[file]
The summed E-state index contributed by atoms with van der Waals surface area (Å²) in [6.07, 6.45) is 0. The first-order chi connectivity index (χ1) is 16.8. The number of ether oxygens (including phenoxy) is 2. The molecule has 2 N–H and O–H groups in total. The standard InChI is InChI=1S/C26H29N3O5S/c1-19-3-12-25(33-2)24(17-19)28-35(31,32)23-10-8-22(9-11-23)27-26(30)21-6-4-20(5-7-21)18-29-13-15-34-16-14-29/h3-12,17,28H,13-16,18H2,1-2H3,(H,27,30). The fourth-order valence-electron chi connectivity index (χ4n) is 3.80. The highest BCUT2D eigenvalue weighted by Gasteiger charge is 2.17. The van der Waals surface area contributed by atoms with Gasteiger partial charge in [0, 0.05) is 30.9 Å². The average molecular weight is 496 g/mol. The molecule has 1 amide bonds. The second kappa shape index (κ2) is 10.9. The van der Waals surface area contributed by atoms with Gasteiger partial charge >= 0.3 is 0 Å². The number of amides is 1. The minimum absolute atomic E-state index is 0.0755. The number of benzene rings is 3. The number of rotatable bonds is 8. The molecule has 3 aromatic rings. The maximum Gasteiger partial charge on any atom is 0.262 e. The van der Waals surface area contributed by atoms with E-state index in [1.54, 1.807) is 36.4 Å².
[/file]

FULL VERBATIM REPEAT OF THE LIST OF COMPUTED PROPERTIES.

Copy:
The summed E-state index contributed by atoms with van der Waals surface area (Å²) in [6.07, 6.45) is 0. The first-order chi connectivity index (χ1) is 16.8. The number of ether oxygens (including phenoxy) is 2. The molecule has 2 N–H and O–H groups in total. The standard InChI is InChI=1S/C26H29N3O5S/c1-19-3-12-25(33-2)24(17-19)28-35(31,32)23-10-8-22(9-11-23)27-26(30)21-6-4-20(5-7-21)18-29-13-15-34-16-14-29/h3-12,17,28H,13-16,18H2,1-2H3,(H,27,30). The fourth-order valence-electron chi connectivity index (χ4n) is 3.80. The highest BCUT2D eigenvalue weighted by Gasteiger charge is 2.17. The van der Waals surface area contributed by atoms with Gasteiger partial charge in [0, 0.05) is 30.9 Å². The average molecular weight is 496 g/mol. The molecule has 1 amide bonds. The second kappa shape index (κ2) is 10.9. The van der Waals surface area contributed by atoms with Gasteiger partial charge >= 0.3 is 0 Å². The number of amides is 1. The minimum absolute atomic E-state index is 0.0755. The number of benzene rings is 3. The number of rotatable bonds is 8. The molecule has 3 aromatic rings. The maximum Gasteiger partial charge on any atom is 0.262 e. The van der Waals surface area contributed by atoms with E-state index in [1.54, 1.807) is 36.4 Å².